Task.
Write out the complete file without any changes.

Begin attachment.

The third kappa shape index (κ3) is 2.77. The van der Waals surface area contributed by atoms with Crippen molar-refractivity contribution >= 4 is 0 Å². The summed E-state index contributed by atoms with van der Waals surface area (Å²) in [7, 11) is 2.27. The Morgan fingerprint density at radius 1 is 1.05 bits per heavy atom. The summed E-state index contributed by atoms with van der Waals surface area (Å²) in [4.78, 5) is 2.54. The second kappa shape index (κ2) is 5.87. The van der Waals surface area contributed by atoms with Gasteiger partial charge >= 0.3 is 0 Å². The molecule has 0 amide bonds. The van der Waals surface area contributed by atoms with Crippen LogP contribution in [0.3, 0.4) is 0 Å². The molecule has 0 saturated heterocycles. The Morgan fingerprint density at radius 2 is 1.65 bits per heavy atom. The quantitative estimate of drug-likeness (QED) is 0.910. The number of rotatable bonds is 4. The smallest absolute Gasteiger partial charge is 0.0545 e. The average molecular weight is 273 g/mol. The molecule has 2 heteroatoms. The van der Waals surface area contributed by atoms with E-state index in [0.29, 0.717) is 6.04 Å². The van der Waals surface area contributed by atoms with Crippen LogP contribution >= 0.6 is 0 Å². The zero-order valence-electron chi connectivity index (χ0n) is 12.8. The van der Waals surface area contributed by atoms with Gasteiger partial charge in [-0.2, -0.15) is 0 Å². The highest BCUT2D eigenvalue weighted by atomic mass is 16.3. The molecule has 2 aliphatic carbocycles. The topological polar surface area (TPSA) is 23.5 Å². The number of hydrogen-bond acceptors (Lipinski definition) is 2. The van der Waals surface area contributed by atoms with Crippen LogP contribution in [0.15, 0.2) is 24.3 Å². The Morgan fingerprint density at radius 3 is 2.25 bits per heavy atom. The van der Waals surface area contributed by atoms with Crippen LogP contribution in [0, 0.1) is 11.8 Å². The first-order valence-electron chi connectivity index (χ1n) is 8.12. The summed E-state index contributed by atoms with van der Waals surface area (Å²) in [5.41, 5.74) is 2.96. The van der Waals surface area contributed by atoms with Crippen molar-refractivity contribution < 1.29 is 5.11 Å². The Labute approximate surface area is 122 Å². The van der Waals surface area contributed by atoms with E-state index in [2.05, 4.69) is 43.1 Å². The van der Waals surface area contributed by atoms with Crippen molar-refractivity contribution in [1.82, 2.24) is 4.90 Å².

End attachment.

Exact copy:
The third kappa shape index (κ3) is 2.77. The van der Waals surface area contributed by atoms with Crippen molar-refractivity contribution >= 4 is 0 Å². The summed E-state index contributed by atoms with van der Waals surface area (Å²) in [7, 11) is 2.27. The Morgan fingerprint density at radius 1 is 1.05 bits per heavy atom. The summed E-state index contributed by atoms with van der Waals surface area (Å²) in [4.78, 5) is 2.54. The second kappa shape index (κ2) is 5.87. The van der Waals surface area contributed by atoms with Gasteiger partial charge >= 0.3 is 0 Å². The molecule has 0 amide bonds. The van der Waals surface area contributed by atoms with Crippen LogP contribution in [0.3, 0.4) is 0 Å². The molecule has 0 saturated heterocycles. The Morgan fingerprint density at radius 2 is 1.65 bits per heavy atom. The quantitative estimate of drug-likeness (QED) is 0.910. The number of rotatable bonds is 4. The smallest absolute Gasteiger partial charge is 0.0545 e. The average molecular weight is 273 g/mol. The molecule has 2 heteroatoms. The van der Waals surface area contributed by atoms with E-state index in [0.29, 0.717) is 6.04 Å². The van der Waals surface area contributed by atoms with Crippen LogP contribution >= 0.6 is 0 Å². The zero-order valence-electron chi connectivity index (χ0n) is 12.8. The van der Waals surface area contributed by atoms with Gasteiger partial charge in [-0.2, -0.15) is 0 Å². The highest BCUT2D eigenvalue weighted by atomic mass is 16.3. The molecule has 2 aliphatic carbocycles. The topological polar surface area (TPSA) is 23.5 Å². The number of hydrogen-bond acceptors (Lipinski definition) is 2. The van der Waals surface area contributed by atoms with Crippen LogP contribution in [0.15, 0.2) is 24.3 Å². The Morgan fingerprint density at radius 3 is 2.25 bits per heavy atom. The van der Waals surface area contributed by atoms with Crippen LogP contribution in [0, 0.1) is 11.8 Å². The first-order valence-electron chi connectivity index (χ1n) is 8.12. The summed E-state index contributed by atoms with van der Waals surface area (Å²) in [5.41, 5.74) is 2.96. The van der Waals surface area contributed by atoms with Crippen molar-refractivity contribution < 1.29 is 5.11 Å². The Labute approximate surface area is 122 Å². The van der Waals surface area contributed by atoms with E-state index in [2.05, 4.69) is 43.1 Å². The van der Waals surface area contributed by atoms with Crippen molar-refractivity contribution in [1.82, 2.24) is 4.90 Å².